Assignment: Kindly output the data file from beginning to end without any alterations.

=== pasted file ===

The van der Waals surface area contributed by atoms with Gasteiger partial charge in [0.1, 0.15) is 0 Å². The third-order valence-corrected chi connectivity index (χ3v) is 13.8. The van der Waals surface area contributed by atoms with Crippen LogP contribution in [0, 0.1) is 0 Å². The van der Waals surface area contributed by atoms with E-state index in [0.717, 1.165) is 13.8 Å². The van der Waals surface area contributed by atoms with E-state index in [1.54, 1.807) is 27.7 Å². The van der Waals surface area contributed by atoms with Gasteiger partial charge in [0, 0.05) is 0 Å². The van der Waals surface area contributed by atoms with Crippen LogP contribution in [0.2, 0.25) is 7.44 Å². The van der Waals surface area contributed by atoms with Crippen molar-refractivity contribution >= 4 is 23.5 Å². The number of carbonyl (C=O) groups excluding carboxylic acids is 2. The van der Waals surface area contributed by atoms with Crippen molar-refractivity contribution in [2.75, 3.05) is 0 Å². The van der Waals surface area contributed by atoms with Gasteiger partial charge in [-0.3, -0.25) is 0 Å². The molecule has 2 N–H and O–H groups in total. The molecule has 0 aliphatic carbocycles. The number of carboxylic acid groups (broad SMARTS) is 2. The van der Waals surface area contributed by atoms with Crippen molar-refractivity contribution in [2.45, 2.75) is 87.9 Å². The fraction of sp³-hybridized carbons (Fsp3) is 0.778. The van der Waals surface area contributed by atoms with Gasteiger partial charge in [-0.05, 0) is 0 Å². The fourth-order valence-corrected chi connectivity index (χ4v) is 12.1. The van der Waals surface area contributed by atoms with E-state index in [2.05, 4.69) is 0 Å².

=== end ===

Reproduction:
The van der Waals surface area contributed by atoms with Gasteiger partial charge in [0.1, 0.15) is 0 Å². The third-order valence-corrected chi connectivity index (χ3v) is 13.8. The van der Waals surface area contributed by atoms with Crippen LogP contribution in [0, 0.1) is 0 Å². The van der Waals surface area contributed by atoms with E-state index in [0.717, 1.165) is 13.8 Å². The van der Waals surface area contributed by atoms with E-state index in [1.54, 1.807) is 27.7 Å². The van der Waals surface area contributed by atoms with Gasteiger partial charge in [0, 0.05) is 0 Å². The van der Waals surface area contributed by atoms with Crippen LogP contribution in [0.2, 0.25) is 7.44 Å². The van der Waals surface area contributed by atoms with Crippen molar-refractivity contribution >= 4 is 23.5 Å². The number of carbonyl (C=O) groups excluding carboxylic acids is 2. The van der Waals surface area contributed by atoms with Crippen molar-refractivity contribution in [2.75, 3.05) is 0 Å². The van der Waals surface area contributed by atoms with Gasteiger partial charge in [-0.3, -0.25) is 0 Å². The molecule has 2 N–H and O–H groups in total. The molecule has 0 aliphatic carbocycles. The number of carboxylic acid groups (broad SMARTS) is 2. The van der Waals surface area contributed by atoms with Crippen molar-refractivity contribution in [2.45, 2.75) is 87.9 Å². The fraction of sp³-hybridized carbons (Fsp3) is 0.778. The van der Waals surface area contributed by atoms with Gasteiger partial charge in [-0.05, 0) is 0 Å². The fourth-order valence-corrected chi connectivity index (χ4v) is 12.1. The van der Waals surface area contributed by atoms with E-state index in [2.05, 4.69) is 0 Å².